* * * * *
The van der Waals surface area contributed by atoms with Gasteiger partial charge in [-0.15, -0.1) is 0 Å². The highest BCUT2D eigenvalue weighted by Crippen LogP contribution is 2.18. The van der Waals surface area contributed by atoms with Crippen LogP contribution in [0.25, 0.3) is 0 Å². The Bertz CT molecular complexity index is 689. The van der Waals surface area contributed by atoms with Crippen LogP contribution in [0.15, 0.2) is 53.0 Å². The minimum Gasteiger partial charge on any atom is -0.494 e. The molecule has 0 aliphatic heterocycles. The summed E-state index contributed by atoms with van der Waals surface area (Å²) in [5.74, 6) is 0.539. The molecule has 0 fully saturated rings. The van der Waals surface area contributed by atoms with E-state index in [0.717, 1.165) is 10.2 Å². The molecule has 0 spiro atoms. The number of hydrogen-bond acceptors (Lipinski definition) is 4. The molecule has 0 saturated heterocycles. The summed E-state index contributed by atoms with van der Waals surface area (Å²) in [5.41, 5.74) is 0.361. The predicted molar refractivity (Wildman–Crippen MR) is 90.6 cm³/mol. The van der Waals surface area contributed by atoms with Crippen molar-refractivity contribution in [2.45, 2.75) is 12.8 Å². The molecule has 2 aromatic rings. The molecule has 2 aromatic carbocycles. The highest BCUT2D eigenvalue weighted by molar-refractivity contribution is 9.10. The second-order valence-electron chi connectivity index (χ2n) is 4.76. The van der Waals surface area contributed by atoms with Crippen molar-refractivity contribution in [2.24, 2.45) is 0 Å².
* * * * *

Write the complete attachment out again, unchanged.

The van der Waals surface area contributed by atoms with Gasteiger partial charge in [-0.15, -0.1) is 0 Å². The highest BCUT2D eigenvalue weighted by Crippen LogP contribution is 2.18. The van der Waals surface area contributed by atoms with Crippen LogP contribution in [0.25, 0.3) is 0 Å². The Bertz CT molecular complexity index is 689. The van der Waals surface area contributed by atoms with Crippen LogP contribution in [0.15, 0.2) is 53.0 Å². The minimum Gasteiger partial charge on any atom is -0.494 e. The molecule has 0 aliphatic heterocycles. The summed E-state index contributed by atoms with van der Waals surface area (Å²) in [5.74, 6) is 0.539. The molecule has 0 fully saturated rings. The van der Waals surface area contributed by atoms with E-state index in [0.717, 1.165) is 10.2 Å². The molecule has 0 spiro atoms. The number of hydrogen-bond acceptors (Lipinski definition) is 4. The molecule has 0 saturated heterocycles. The summed E-state index contributed by atoms with van der Waals surface area (Å²) in [5.41, 5.74) is 0.361. The predicted molar refractivity (Wildman–Crippen MR) is 90.6 cm³/mol. The van der Waals surface area contributed by atoms with Crippen molar-refractivity contribution in [2.45, 2.75) is 12.8 Å². The molecule has 2 aromatic rings. The molecule has 2 aromatic carbocycles. The highest BCUT2D eigenvalue weighted by molar-refractivity contribution is 9.10. The second-order valence-electron chi connectivity index (χ2n) is 4.76. The van der Waals surface area contributed by atoms with Crippen molar-refractivity contribution in [2.24, 2.45) is 0 Å².